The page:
R1 (New York City Subway car)

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"R1" redirects here. For the proposed subway line in Beijing, see Line R1, Beijing Subway.
R1 (New York City Subway car)
NYC Subway R1 100.jpg
R1 #100 in special holiday service, December 2007, on the V train at 23rd Street on the IND Sixth Avenue Line
In service 1931-1970
Manufacturer American Car and Foundry Company
Built at Berwick, Pennsylvania
Constructed 1930–1931
Scrapped 1969-1970
Number built 300
Number preserved 4
Number scrapped 296
Formation motorized single units (Half-width operator's cab at each end; conductor controls on exterior)
Fleet numbers 100–399
Capacity 56 seats
Operator Independent Subway System
New York City Transit Authority
Specifications
Car body construction Riveted steel
Car length 60 ft 6 in (18.44 m)
Width 10 ft 0 in (3.05 m)
Height 12 ft 1.9375 in (3.71 m)
Floor height 3 ft 1.875 in (0.96 m)
Doors 8
Maximum speed 55 mph (89 km/h)
Weight 84,081 lb (38,139 kg)
Traction system Westinghouse ABF type UP143B switch group, with XM-29 master controller using Westinghouse 570 D-5 traction motors (190 hp each). Two motors per car (both on motor truck, trailer truck not motorized).
Power output 190 hp (142 kW) per traction motor
Acceleration 1.75 mph/s (2.82 km/(h·s))
Electric system(s) 600 V DC Third rail
Current collection method Contact shoe (Top running)
Braking system(s)

WABCO Schedule AMUE with UE-5 universal valve, ME-23 brake stand, and simplex clasp brake rigging.

(Air Compressor: WABCO D-3-F)
Coupling system WABCO H2A
Track gauge 4 ft 8 12 in (1,435 mm)

The R1 was the first New York City Subway car type built for the IND. 300 cars were manufactured between 1930 and 1931 by the American Car and Foundry Company, numbered 100 through 399. Future passenger stock orders – including contracts R4, R6, R7, R7A, and R9 – were virtually identical, with minor mechanical and cosmetic variations. Therefore, these car classes are frequently referred to collectively as Arnines, or R1-9s.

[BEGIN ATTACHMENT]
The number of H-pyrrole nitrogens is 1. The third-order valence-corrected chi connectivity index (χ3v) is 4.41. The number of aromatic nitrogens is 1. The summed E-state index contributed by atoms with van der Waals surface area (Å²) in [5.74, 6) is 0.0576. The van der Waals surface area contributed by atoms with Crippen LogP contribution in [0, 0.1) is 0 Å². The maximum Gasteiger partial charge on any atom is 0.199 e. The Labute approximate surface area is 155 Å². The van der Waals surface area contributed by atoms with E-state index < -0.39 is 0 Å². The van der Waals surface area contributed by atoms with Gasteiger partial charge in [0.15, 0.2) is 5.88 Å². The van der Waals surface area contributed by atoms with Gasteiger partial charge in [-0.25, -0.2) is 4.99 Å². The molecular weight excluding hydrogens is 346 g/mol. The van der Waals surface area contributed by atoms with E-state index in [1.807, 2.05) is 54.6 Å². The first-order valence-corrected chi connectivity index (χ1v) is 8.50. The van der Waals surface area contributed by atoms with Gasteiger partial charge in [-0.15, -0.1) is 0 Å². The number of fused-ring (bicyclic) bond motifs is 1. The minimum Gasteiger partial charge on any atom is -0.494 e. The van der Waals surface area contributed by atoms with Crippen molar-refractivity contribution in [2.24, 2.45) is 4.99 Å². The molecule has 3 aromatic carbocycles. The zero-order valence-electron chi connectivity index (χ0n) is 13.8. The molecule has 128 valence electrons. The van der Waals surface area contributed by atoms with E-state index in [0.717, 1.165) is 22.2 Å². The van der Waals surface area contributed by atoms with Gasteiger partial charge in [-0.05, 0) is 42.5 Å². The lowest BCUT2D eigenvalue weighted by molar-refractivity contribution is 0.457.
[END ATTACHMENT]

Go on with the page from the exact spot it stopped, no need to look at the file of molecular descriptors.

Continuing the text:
The R1s were also specifically sometimes referred to as City Cars.

They introduced several improvements to subway car design that greatly sped up the flow of passengers in and out of trains.

Service History and Preservation[edit]

The first R1 cars to see passenger service were twenty individual cars to serve for two 8 car trains plus spares that were placed in revenue service on the BMT Sea Beach Line from July to November, 1931 for testing and then returned to the IND the same year.[1] The BMT was to have been paid by the City of New York for the testing but since they were fairly extensively used in service (made up as two 8-car trains), the BMT and City called it even.

Most R1s were retired between 1969 and 1970 and were replaced by the R42s, but some remained later into the 1970s until those cars were retired and replaced by the R44s. Following their removal from service, the majority of the fleet was scrapped. Few cars remained as work cars and were used until the 1980s. Several other cars have been preserved and remain today, including:

  • Car 100 has been restored and is on display at the New York Transit Museum. It is the first car of the Arnine fleet, numerically.
  • Car 103 has been preserved by Railway Preservation Corp. and is currently undergoing restoration at 207th Street Yard.
  • Car 175 is at the Seashore Trolley Museum, where it is used for storage. It does not have trucks, and two of its side doors were donated to R4 #401 which has been preserved by Railway Preservation Corp. and restored.
  • Car 381 has been preserved by Railway Preservation Corp. and has been restored. It is currently stored at 207th Street Yard.

Description[edit]

The R1s were the first "R" type contract order (referring to the practice of naming a car class by the letter "R" - which stands for revenue - followed by a number derived from the actual contract number). Note: The R2 contract order was for trucks and motors for the R1 fleet. In 1930, each new car cost $39,201: $30,483 for the carbody under contract R1, and $8,718 for trucks and motors under contract R2.

References[edit]

  1. ^ [1]

Further reading[edit]

  • Gene Sansone, New York Subways: An Illustrated History of New York City's Transit Cars, ISBN 0-8018-7922-1, pp. 179 - 189